Rethinking macroeconomic policy: from a neoliberal framework to a development perspective

Iyanatul Islam

Yan-Islam-200x200Neoliberal macroeconomics emerged in the advanced economies in the 1970s. It grew out of a debate between Keynesian economists and their critics (‘new classical’ economists). These ideas were exported to the developing world through the conduit of major financial institutions (most notably IMF/WB). Developing economies hosted 958 structural adjustment programmes (SAPs) in the 1980s and 1990s. The SAPs played an important role in the restoration of macroeconomic stability but were less successful in fostering sustainable growth and structural transformation. The intellectual foundation of neoliberal macroeconomics rests on the view that the primary role of the government is to stabilize expectations about the future of forward-looking economic agents. This is best done by making a credible commitment to ‘nominal anchors’. These nominal anchors take the form of numerical targets pertaining to inflation, debts, deficits and external sustainability. The key proposition is that a credible commitment to these targets fosters macroeconomic stability which, in turn, is essential for growth and structural transformation. A key aspect of neoliberalism is that a fully flexible labour market ensures full employment and provides scope for macroeconomic policy instruments to play their due role. Hence, the implication is that one should aim to remove regulatory impediments to the labour market, such as minimum wages and employment protection legislation. Neoliberal macroeconomics favours independent central banks that make counter-cyclical adjustments to the interest rate in order to maintain the medium-term inflation target. This should be combined with either fully floating or fully fixed exchange rate regimes supplemented by an open capital account. Fiscal policy should be geared towards maintaining debts and deficits within numerical limits, with an independent fiscal council exercising an oversight role. However, confidence in neoliberal macroeconomic policy has been shaken by the global financial crisis of 2007 followed by the global recession of 2008-2009. The IMF has led the initiative to ‘rethink’ macroeconomic policy in the post-crisis era, but this literature reflects the concerns of advanced economies. The neoliberal policy framework should be modified to reflect developing country circumstances. While certain institutional innovations – such as independent, but democratically accountable, central banks and fiscal councils are useful – a rigid adherence to numerical targets pertaining to inflation, debts and deficits should be eschewed in light of evidence that such targets are not robust. One should aim for a range that can accommodate estimation errors and country-specific circumstances. Central bankers should look beyond inflation targets and find credible ways to support growth, employment creation and poverty reduction objectives. This is perhaps best achieved through the promotion of financial inclusion. The available evidence also suggests a case for prudent management of the exchange rate and the capital account in order to attenuate the incidence of macroeconomic volatility.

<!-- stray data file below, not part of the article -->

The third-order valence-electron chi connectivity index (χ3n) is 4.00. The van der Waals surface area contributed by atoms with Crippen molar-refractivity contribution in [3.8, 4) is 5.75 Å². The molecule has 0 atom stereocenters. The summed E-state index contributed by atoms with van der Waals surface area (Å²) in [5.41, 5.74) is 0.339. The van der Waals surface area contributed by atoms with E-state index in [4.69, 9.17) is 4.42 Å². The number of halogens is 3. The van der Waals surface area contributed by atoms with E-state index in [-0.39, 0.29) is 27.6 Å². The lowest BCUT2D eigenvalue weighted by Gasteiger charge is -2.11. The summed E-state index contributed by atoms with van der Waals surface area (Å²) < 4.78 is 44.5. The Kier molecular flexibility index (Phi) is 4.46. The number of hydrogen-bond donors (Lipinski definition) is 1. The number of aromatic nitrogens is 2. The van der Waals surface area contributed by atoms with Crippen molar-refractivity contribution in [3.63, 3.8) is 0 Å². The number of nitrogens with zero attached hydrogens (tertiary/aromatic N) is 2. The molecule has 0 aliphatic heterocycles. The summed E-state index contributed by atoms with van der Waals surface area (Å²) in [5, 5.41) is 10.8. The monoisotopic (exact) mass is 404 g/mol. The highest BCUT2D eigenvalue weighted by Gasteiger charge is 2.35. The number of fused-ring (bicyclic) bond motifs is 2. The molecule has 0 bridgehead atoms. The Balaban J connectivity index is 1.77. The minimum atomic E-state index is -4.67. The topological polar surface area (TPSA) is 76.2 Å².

Fiscal policy should move beyond a focus on fiscal targets to harness resources from multiple sources to sustainably support investments in health, education, infrastructure and social protection and to respond proactively to smooth business cycles. Finally, the idea of a fully deregulated labour market should be modified to take account of evidence that what matters are well-designed and appropriately enforced regulations that strike the right balance between protecting the rights of workers and the interests of the business community.

Dr. Iyanatul Islam, Adjunct Professor, Griffith Asia Institute, Griffith University, Australia. Email:

First Published in the Thinking Aloud, 1 February 2019


Doing Business versus the real Business Environment in Indian States

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Sabyasachi Kar and Spandan Roy